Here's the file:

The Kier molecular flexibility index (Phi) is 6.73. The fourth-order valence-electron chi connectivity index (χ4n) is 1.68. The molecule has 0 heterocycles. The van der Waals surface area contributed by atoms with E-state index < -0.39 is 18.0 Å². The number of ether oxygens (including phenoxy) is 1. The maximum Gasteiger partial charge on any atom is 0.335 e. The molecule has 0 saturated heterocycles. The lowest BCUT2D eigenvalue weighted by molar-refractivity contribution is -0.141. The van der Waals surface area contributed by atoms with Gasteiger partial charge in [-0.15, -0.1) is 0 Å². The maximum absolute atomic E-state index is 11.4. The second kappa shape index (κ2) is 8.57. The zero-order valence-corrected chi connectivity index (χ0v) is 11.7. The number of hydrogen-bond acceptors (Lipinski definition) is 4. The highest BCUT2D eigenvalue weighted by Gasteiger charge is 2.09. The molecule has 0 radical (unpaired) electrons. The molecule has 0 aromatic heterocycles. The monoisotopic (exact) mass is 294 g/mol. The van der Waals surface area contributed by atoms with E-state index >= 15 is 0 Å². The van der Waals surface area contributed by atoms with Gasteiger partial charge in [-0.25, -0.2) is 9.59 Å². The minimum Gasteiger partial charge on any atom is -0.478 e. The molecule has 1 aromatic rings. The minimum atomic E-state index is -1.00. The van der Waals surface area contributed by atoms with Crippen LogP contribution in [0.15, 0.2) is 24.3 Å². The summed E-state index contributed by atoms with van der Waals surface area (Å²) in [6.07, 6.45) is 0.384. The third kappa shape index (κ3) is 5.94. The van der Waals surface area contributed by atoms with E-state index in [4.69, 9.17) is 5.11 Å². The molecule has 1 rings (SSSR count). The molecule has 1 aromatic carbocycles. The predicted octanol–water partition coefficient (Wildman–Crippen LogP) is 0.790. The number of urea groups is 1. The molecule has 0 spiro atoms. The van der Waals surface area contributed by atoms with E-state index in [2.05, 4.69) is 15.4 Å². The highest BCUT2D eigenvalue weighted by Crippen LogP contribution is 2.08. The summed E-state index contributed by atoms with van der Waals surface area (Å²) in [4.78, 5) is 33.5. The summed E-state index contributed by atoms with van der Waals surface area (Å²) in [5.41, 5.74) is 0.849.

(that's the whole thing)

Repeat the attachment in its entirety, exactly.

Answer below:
The Kier molecular flexibility index (Phi) is 6.73. The fourth-order valence-electron chi connectivity index (χ4n) is 1.68. The molecule has 0 heterocycles. The van der Waals surface area contributed by atoms with E-state index < -0.39 is 18.0 Å². The number of ether oxygens (including phenoxy) is 1. The maximum Gasteiger partial charge on any atom is 0.335 e. The molecule has 0 saturated heterocycles. The lowest BCUT2D eigenvalue weighted by molar-refractivity contribution is -0.141. The van der Waals surface area contributed by atoms with Gasteiger partial charge in [-0.15, -0.1) is 0 Å². The maximum absolute atomic E-state index is 11.4. The second kappa shape index (κ2) is 8.57. The zero-order valence-corrected chi connectivity index (χ0v) is 11.7. The number of hydrogen-bond acceptors (Lipinski definition) is 4. The highest BCUT2D eigenvalue weighted by Gasteiger charge is 2.09. The molecule has 0 radical (unpaired) electrons. The molecule has 0 aromatic heterocycles. The monoisotopic (exact) mass is 294 g/mol. The van der Waals surface area contributed by atoms with E-state index >= 15 is 0 Å². The van der Waals surface area contributed by atoms with Gasteiger partial charge in [-0.25, -0.2) is 9.59 Å². The minimum Gasteiger partial charge on any atom is -0.478 e. The molecule has 1 aromatic rings. The minimum atomic E-state index is -1.00. The van der Waals surface area contributed by atoms with Crippen LogP contribution in [0.15, 0.2) is 24.3 Å². The summed E-state index contributed by atoms with van der Waals surface area (Å²) in [6.07, 6.45) is 0.384. The third kappa shape index (κ3) is 5.94. The van der Waals surface area contributed by atoms with E-state index in [4.69, 9.17) is 5.11 Å². The molecule has 1 rings (SSSR count). The molecule has 1 aromatic carbocycles. The predicted octanol–water partition coefficient (Wildman–Crippen LogP) is 0.790. The number of urea groups is 1. The molecule has 0 spiro atoms. The van der Waals surface area contributed by atoms with E-state index in [2.05, 4.69) is 15.4 Å². The highest BCUT2D eigenvalue weighted by Crippen LogP contribution is 2.08. The summed E-state index contributed by atoms with van der Waals surface area (Å²) in [4.78, 5) is 33.5. The summed E-state index contributed by atoms with van der Waals surface area (Å²) in [5.41, 5.74) is 0.849.